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Electroshock therapy speeds improvement in schizophrenia patients


Shock therapy, a controversial practice conjuring frightening images of behavior control, still has a place in schizophrenia treatment, a newly updated research review shows.

Although the data confirmed that antipsychotic drugs are still the first choice for schizophrenia treatment, they also showed that electroconvulsive, or shock, therapy clearly works, and combining both treatments can accelerate benefits to some patients, the review finds.

Dr. Prathap Tharyan, head of psychiatry at Christian Medical College in Tamil Nadu, India, and colleagues analyzed 26 randomized controlled trials, involving 1,485 adult patients, 798 of whom were treated with shock therapy. Trials were conducted in India, the United States, Thailand, Canada, Hungary and Nigeria.

The review appears in the most recent issue of The Cochrane Library, a publication of The Cochrane Collaboration, an international organization that evaluates medical research. Systematic reviews draw evidence-based conclusions about medical practice after considering both the content and quality of existing medical trials on a topic.

“ The most significant finding is that ECT combined with antipsychotics is more effective than antipsychotics alone in producing rapid clinical improvement in people with schizophrenia,” Tharyan said. Rapid improvement of symptoms is potentially lifesaving, for instance, when a person with schizophrenia is suicidal.

The review also refutes a public perception that ECT is dangerous and causes brain damage and suggests that for some patients the side effects of shock therapy may be more tolerable than those of antipsychotic drugs.

ECT induces a seizure with electric stimulus shock, given by electrodes attached to the scalp. Seizures last from 25 to 30 seconds. Patients are given short-acting anesthetics and muscle relaxants to decrease anxiety and protect them from injury during muscle contractions. Patients generally receive ECT two to three times a week, usually for a total of eight to 12 treatments in a series.

The American Psychiatric Association supports use of ECT only to treat severe, disabling mental disorders. However, the National Institute for Clinical Excellence in the United Kingdom does not recommend general use of ECT for schizophrenia, although it may be indicated for catatonia.

About 2.2 million American adults, or 1.1 percent of the adult population, have schizophrenia, according to 2001 figures from the National Institute of Mental Health. Twenty percent of people with schizophrenia fail to respond to drug therapy alone.

Researchers used sophisticated statistical methods to reach conclusions based on data pooled from individual, randomized studies.

Studies used a variety of tests to measure psychiatric symptoms and psychological, social and occupational functioning.

Ten trials compared shock therapy directly with drug therapy. “When ECT given without antipsychotics is directly compared to treatment with antipsychotics alone … results strongly favor the medication group,” reviewers found. They also found “very limited data” suggesting that people treated with ECT are less likely to relapse.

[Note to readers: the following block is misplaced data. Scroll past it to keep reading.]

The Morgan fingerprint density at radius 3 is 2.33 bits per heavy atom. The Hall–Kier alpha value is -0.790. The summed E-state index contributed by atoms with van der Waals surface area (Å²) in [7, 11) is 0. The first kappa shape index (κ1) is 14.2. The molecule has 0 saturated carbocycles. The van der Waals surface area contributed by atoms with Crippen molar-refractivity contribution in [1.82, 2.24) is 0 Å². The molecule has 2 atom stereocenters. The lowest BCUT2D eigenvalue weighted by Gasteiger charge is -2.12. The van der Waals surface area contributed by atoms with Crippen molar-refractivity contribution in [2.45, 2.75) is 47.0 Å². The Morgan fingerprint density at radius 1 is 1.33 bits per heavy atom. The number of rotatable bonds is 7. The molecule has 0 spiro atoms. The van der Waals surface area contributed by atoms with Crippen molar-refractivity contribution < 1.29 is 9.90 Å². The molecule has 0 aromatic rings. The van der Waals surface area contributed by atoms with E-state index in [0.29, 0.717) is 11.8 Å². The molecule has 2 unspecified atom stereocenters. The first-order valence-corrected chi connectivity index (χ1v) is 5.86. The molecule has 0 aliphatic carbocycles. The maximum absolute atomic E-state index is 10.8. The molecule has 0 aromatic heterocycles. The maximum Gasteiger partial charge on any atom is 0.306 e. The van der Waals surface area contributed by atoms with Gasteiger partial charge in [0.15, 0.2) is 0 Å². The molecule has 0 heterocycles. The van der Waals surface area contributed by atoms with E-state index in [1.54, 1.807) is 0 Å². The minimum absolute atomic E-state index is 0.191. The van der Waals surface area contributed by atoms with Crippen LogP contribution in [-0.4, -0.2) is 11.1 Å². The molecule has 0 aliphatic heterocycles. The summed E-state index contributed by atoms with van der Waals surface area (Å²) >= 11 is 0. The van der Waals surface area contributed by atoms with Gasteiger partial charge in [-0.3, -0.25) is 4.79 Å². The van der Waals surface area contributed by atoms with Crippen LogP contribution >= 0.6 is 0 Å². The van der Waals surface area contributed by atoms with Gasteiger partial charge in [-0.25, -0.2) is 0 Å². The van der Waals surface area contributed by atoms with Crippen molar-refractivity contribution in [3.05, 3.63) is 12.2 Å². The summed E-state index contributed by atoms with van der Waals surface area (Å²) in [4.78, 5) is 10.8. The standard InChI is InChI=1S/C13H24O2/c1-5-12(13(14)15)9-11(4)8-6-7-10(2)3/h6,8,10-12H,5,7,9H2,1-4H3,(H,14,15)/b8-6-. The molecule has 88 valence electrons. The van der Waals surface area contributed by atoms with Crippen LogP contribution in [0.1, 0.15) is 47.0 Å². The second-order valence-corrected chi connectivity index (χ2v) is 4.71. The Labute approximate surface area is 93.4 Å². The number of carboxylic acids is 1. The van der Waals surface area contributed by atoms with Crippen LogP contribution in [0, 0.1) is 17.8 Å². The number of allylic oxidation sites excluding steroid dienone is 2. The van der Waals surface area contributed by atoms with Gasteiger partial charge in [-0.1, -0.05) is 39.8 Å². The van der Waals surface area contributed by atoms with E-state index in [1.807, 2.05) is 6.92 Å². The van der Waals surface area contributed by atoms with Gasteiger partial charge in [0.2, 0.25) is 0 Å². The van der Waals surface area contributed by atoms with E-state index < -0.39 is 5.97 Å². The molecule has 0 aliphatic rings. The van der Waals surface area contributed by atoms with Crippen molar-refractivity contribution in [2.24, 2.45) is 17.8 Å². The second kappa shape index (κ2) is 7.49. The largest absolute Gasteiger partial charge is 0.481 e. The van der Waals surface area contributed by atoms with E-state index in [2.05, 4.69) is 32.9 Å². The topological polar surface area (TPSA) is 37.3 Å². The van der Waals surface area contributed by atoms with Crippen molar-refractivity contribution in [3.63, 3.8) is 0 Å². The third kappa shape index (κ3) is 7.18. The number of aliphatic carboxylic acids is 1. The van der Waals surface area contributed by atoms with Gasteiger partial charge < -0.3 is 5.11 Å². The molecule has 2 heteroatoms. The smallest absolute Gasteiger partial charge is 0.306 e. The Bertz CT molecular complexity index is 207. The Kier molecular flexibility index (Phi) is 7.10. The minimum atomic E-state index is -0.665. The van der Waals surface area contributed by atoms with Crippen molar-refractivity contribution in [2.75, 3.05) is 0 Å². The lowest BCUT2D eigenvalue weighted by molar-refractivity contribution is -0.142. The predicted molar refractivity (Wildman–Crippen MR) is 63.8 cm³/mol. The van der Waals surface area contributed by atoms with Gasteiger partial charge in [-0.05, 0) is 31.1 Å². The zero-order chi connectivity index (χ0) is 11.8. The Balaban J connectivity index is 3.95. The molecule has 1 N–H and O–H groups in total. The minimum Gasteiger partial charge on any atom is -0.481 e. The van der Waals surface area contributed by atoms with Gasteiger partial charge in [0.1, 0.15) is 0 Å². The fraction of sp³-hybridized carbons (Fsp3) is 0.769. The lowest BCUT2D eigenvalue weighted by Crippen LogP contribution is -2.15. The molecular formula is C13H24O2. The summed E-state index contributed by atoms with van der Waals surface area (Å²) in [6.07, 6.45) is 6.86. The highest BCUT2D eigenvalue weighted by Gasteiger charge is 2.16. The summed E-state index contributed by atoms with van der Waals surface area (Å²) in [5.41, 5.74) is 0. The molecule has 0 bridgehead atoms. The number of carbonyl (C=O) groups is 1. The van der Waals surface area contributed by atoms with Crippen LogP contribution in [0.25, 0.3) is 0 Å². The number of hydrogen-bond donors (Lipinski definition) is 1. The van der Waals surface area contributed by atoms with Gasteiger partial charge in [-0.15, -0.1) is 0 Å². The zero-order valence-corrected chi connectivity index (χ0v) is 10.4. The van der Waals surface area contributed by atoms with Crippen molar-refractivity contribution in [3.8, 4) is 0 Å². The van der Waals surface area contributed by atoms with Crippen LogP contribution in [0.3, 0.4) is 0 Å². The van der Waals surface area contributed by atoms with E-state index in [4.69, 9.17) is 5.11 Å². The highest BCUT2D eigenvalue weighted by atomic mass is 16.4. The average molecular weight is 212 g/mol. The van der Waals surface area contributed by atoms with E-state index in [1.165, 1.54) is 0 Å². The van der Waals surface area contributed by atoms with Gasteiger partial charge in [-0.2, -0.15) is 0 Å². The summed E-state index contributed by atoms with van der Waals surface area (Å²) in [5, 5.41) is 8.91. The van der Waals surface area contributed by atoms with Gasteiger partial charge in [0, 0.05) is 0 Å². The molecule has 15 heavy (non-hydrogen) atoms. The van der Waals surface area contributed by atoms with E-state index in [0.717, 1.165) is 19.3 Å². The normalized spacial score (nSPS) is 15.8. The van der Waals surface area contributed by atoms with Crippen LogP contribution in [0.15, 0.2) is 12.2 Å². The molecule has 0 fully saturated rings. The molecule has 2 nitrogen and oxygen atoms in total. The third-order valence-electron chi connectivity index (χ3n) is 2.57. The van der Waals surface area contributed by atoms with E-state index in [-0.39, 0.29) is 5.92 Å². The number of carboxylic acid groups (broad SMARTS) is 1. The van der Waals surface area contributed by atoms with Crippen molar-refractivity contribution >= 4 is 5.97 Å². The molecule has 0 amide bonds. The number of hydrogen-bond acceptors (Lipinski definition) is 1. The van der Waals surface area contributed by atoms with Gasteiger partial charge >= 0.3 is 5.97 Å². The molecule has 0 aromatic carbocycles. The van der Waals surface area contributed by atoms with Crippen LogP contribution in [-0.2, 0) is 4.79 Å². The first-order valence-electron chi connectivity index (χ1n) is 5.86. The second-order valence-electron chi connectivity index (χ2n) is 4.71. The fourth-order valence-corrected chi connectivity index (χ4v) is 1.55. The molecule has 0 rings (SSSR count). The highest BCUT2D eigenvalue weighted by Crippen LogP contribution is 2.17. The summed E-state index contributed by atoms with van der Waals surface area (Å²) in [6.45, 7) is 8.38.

Further, one trial indicated that the combination of ECT and antipsychotics offered significant advantages that were maintained beyond the short term.

Several trials assessed cognitive side effects, such as memory impairment. Others measured side effects often seen with antipsychotic drugs, such as tremor, slurred speech, inability to keep still, anxiety and paranoia. Some data indicated that these side effects were less severe with ECT than with antipsychotic drugs.

A small trial found more impairment with ECT and antipsychotics combined than antipsychotics alone. “However,” authors noted, “when re-tested nine weeks later, memory function had improved in both groups and no significant differences were detected.”

A very small trial showed a decline in visual memory after ECT compared with those who were given anesthesia and nothing else.

Dr. David Spiegel, professor of psychiatry at Stanford University School of Medicine, has used ECT to treat patients with depression but views its use in schizophrenia as a last resort.

“I would worry that in some of the studies, patients may not have been on an aggressive enough drug schedule to treat early symptoms rapidly,” Spiegel says. “You would have to include only studies where drug control was optimal.

“Lots of people — especially many with delusions — are still uncomfortable with ECT, although it’s terrific for depression,” Spiegel says.

ECT came into use in the late 1930s, but it waned in developed nations with the introduction of antipsychotics and antidepressants in the 1950s.

Tharyan says that in countries with few state-funded social services, ECT can be useful as the more rapid treatment because the impact of long-running schizophrenia can cause both patients and family caregivers to stop working. ECT is more available and less expensive than antipsychotics in many developing areas.

Tharyan P, Adams CE. Electroconvulsive therapy for schizophrenia. The Cochrane Database of Systematic Reviews 2005, Issue 2

The Cochrane Collaboration is an international nonprofit, independent organization that produces and disseminates systematic reviews of health care interventions and promotes the search for evidence in the form of clinical trials and other studies of interventions.

Prathap Tharyan | EurekAlert!
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